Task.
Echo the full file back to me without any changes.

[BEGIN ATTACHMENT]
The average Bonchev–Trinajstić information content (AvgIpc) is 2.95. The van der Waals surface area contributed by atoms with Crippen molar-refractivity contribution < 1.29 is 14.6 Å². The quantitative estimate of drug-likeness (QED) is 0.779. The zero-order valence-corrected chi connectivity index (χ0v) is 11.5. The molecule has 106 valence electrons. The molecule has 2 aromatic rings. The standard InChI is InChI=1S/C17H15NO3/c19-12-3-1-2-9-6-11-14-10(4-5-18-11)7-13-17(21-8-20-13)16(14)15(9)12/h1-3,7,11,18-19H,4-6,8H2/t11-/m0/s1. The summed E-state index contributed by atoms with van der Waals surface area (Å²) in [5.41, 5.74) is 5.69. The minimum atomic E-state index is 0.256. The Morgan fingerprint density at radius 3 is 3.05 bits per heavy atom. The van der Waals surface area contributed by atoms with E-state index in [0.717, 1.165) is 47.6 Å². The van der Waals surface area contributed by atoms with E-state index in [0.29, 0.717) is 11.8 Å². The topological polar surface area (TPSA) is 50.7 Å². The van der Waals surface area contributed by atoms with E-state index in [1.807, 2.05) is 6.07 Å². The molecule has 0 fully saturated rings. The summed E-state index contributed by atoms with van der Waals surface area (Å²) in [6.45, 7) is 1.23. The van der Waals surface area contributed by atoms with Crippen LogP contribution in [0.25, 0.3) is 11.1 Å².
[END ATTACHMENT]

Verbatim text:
The average Bonchev–Trinajstić information content (AvgIpc) is 2.95. The van der Waals surface area contributed by atoms with Crippen molar-refractivity contribution < 1.29 is 14.6 Å². The quantitative estimate of drug-likeness (QED) is 0.779. The zero-order valence-corrected chi connectivity index (χ0v) is 11.5. The molecule has 106 valence electrons. The molecule has 2 aromatic rings. The standard InChI is InChI=1S/C17H15NO3/c19-12-3-1-2-9-6-11-14-10(4-5-18-11)7-13-17(21-8-20-13)16(14)15(9)12/h1-3,7,11,18-19H,4-6,8H2/t11-/m0/s1. The summed E-state index contributed by atoms with van der Waals surface area (Å²) in [5.41, 5.74) is 5.69. The minimum atomic E-state index is 0.256. The Morgan fingerprint density at radius 3 is 3.05 bits per heavy atom. The van der Waals surface area contributed by atoms with E-state index in [0.717, 1.165) is 47.6 Å². The van der Waals surface area contributed by atoms with E-state index in [0.29, 0.717) is 11.8 Å². The topological polar surface area (TPSA) is 50.7 Å². The van der Waals surface area contributed by atoms with E-state index in [1.807, 2.05) is 6.07 Å². The molecule has 0 fully saturated rings. The summed E-state index contributed by atoms with van der Waals surface area (Å²) in [6.45, 7) is 1.23. The van der Waals surface area contributed by atoms with Crippen LogP contribution in [0.25, 0.3) is 11.1 Å².